Take some pictures and stick me into the For Sale section mate.
 

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Discussion Starter #15
Hi all,

Been a while since much work's gotten done; I've been intentionally paused waiting for parts! Ugh, parts were ordered 3/31 from ProItalia and will arrive tomorrow 4/29. Darn near a month later... Next time I'll definitely hunt harder domestically before just going to a dealership.

Since the last update, I completely disassembled the head and installed new intake valves. The new valves have a slightly different shape than the originals for unknown reasons. They're also about 0.8mm shorter than the originals, requiring all new shims. (exhaust valve gaps were mostly in spec). I lapped both intake/exhaust with valve grinding compound from the local auto parts store.

I've attached some photos from the disassembly/reassembly. The spring compressor tool is a simple steel tool I made years ago for a CBR600 and has come in handy a surprising number of times. For removing buckets I like to use a shop magnet, and they pull right out. For those of you following my valve seal purchase debacle, here's a side view of the valve guide.

Finally, the new head gasket arrives tomorrow! At that point reassembly will commence. I have a busy weekend coming up so hopefully she'll run early next week! :mouthwate
 

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nice work. I'd be a bit concerned why the replacement (intake) valves were that far off. Are they dissimilar weights too compared to the old valves?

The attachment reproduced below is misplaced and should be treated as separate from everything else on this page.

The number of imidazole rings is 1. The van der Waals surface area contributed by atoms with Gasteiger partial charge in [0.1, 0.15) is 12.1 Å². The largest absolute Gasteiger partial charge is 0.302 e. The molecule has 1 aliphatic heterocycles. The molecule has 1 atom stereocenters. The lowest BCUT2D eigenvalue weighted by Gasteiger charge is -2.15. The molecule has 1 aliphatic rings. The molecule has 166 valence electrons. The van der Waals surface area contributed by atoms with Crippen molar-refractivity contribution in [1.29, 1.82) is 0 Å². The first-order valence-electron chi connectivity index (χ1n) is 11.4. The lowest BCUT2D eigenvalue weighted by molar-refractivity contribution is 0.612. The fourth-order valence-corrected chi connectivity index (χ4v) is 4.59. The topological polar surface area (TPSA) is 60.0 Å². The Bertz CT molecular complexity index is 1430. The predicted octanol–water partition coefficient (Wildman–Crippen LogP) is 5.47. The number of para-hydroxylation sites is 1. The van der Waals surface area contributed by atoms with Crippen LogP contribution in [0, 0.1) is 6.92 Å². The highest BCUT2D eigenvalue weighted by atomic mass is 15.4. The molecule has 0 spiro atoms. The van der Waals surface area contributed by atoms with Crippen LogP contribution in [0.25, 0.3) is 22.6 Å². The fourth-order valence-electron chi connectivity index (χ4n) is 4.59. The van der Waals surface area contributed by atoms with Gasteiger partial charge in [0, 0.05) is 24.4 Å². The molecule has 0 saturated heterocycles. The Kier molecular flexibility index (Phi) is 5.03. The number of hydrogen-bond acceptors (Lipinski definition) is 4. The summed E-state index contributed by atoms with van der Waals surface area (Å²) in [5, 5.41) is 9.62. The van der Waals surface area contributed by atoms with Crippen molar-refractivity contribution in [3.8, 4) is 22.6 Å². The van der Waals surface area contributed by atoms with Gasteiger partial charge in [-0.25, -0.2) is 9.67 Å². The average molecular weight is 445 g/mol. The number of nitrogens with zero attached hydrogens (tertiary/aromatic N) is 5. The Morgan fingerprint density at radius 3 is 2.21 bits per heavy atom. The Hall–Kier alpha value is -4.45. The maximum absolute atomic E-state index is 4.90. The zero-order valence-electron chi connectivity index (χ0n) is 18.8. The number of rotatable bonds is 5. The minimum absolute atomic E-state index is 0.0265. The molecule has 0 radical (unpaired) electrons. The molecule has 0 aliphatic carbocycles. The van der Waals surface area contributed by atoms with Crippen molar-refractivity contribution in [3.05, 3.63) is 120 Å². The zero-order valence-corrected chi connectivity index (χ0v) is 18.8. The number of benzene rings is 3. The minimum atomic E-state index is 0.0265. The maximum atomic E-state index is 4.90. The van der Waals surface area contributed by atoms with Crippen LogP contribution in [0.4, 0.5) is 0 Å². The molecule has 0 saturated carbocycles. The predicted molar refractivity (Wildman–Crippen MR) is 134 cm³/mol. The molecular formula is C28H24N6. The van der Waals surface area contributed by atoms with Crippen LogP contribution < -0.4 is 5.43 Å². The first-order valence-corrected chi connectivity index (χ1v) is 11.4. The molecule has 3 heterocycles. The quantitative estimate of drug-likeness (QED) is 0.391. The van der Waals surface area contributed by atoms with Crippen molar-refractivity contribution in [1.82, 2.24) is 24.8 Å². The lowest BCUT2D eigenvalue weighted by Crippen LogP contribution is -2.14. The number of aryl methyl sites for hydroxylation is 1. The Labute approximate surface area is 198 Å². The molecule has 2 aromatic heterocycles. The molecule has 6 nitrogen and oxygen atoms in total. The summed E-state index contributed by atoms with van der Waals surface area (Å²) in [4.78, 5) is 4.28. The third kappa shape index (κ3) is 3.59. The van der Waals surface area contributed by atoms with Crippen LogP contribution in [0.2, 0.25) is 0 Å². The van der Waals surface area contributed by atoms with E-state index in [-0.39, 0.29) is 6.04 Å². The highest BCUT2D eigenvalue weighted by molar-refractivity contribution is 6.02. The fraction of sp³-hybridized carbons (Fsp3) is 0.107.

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Discussion Starter #18
Fired up the F4 today and it runs great! I'm very impressed with the smooth throttle response, thanks to the fuel injection. Runs much more smoothly than my carbureted CBR 600.

Clayp, the replacement intake valves are most certainly a different part number than the originals. I can't explain why or how. But I replaced all 8, hoping to negate the difference in mass. I have a hard time believing a different mass of intake valves vs, exhaust valves would make the machine not run well.

hb88xx, the chemical that really did the trick was O-Reilly's brand "foaming engine degreaser." It was cheap, readily available, and really worked well. It worked its magic most effectively on cast aluminum engine parts and the exhaust.
 

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Originally Posted by AndrewB View Post
-The aluminum engine covers are somewhat tarnished from previously living outside at one point. I'm researching methods to bring back the shine on these parts. Suggestions welcome!

Mine are just mirror polished(not easy to see in the pics though), a bit of upkeep yes, but not that much with the right product start with this, see link http://www.briliant.biz/products/Aluminium-Polish-.html and then a polish with a sealant wax in it, see link http://www.briliant.biz/products/Metal-Polish-And-Sealant.html
Excellent products, easy to use. If the surface was very poor to begin with I may use an abrasive paste like Autosol first. See pics http://www.mvagusta.net/forum/showthread.php?t=36930&page=45 "post 447"